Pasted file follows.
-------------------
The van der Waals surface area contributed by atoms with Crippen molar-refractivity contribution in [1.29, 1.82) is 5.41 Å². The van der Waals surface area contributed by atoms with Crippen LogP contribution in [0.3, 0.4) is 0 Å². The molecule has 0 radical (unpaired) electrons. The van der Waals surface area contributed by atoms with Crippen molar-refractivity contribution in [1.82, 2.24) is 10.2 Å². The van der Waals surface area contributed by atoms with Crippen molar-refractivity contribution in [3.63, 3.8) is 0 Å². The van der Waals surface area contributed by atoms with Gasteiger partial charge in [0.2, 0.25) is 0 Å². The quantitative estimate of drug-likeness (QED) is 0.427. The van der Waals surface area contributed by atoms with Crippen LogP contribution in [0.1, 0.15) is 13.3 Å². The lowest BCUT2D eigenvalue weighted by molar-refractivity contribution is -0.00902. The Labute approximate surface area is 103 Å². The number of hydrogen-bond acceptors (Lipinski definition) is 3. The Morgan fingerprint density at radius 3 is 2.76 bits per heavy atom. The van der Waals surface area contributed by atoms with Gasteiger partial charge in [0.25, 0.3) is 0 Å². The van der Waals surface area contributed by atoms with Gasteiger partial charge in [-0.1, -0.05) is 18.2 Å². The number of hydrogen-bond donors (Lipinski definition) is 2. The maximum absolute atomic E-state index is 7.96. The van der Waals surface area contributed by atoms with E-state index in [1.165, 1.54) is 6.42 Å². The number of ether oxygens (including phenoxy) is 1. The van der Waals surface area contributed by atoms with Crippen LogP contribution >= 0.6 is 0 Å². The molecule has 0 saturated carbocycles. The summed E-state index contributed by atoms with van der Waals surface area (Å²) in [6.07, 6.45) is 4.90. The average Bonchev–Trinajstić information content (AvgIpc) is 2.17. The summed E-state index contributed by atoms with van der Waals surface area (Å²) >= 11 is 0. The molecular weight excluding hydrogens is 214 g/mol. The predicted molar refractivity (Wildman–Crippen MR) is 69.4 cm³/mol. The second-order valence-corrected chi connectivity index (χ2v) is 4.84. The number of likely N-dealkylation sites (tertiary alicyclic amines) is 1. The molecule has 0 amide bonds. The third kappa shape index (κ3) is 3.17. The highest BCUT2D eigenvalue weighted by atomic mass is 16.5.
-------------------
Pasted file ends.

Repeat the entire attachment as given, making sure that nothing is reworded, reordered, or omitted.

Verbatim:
The van der Waals surface area contributed by atoms with Crippen molar-refractivity contribution in [1.29, 1.82) is 5.41 Å². The van der Waals surface area contributed by atoms with Crippen LogP contribution in [0.3, 0.4) is 0 Å². The molecule has 0 radical (unpaired) electrons. The van der Waals surface area contributed by atoms with Crippen molar-refractivity contribution in [1.82, 2.24) is 10.2 Å². The van der Waals surface area contributed by atoms with Crippen molar-refractivity contribution in [3.63, 3.8) is 0 Å². The van der Waals surface area contributed by atoms with Gasteiger partial charge in [0.2, 0.25) is 0 Å². The quantitative estimate of drug-likeness (QED) is 0.427. The van der Waals surface area contributed by atoms with Crippen LogP contribution in [0.1, 0.15) is 13.3 Å². The lowest BCUT2D eigenvalue weighted by molar-refractivity contribution is -0.00902. The Labute approximate surface area is 103 Å². The number of hydrogen-bond acceptors (Lipinski definition) is 3. The Morgan fingerprint density at radius 3 is 2.76 bits per heavy atom. The van der Waals surface area contributed by atoms with Gasteiger partial charge in [0.25, 0.3) is 0 Å². The van der Waals surface area contributed by atoms with Gasteiger partial charge in [-0.1, -0.05) is 18.2 Å². The number of hydrogen-bond donors (Lipinski definition) is 2. The maximum absolute atomic E-state index is 7.96. The van der Waals surface area contributed by atoms with E-state index in [1.165, 1.54) is 6.42 Å². The number of ether oxygens (including phenoxy) is 1. The van der Waals surface area contributed by atoms with Crippen LogP contribution >= 0.6 is 0 Å². The molecule has 0 saturated carbocycles. The summed E-state index contributed by atoms with van der Waals surface area (Å²) in [6.07, 6.45) is 4.90. The average Bonchev–Trinajstić information content (AvgIpc) is 2.17. The summed E-state index contributed by atoms with van der Waals surface area (Å²) >= 11 is 0. The molecular weight excluding hydrogens is 214 g/mol. The predicted molar refractivity (Wildman–Crippen MR) is 69.4 cm³/mol. The second-order valence-corrected chi connectivity index (χ2v) is 4.84. The number of likely N-dealkylation sites (tertiary alicyclic amines) is 1. The molecule has 0 amide bonds. The third kappa shape index (κ3) is 3.17. The highest BCUT2D eigenvalue weighted by atomic mass is 16.5.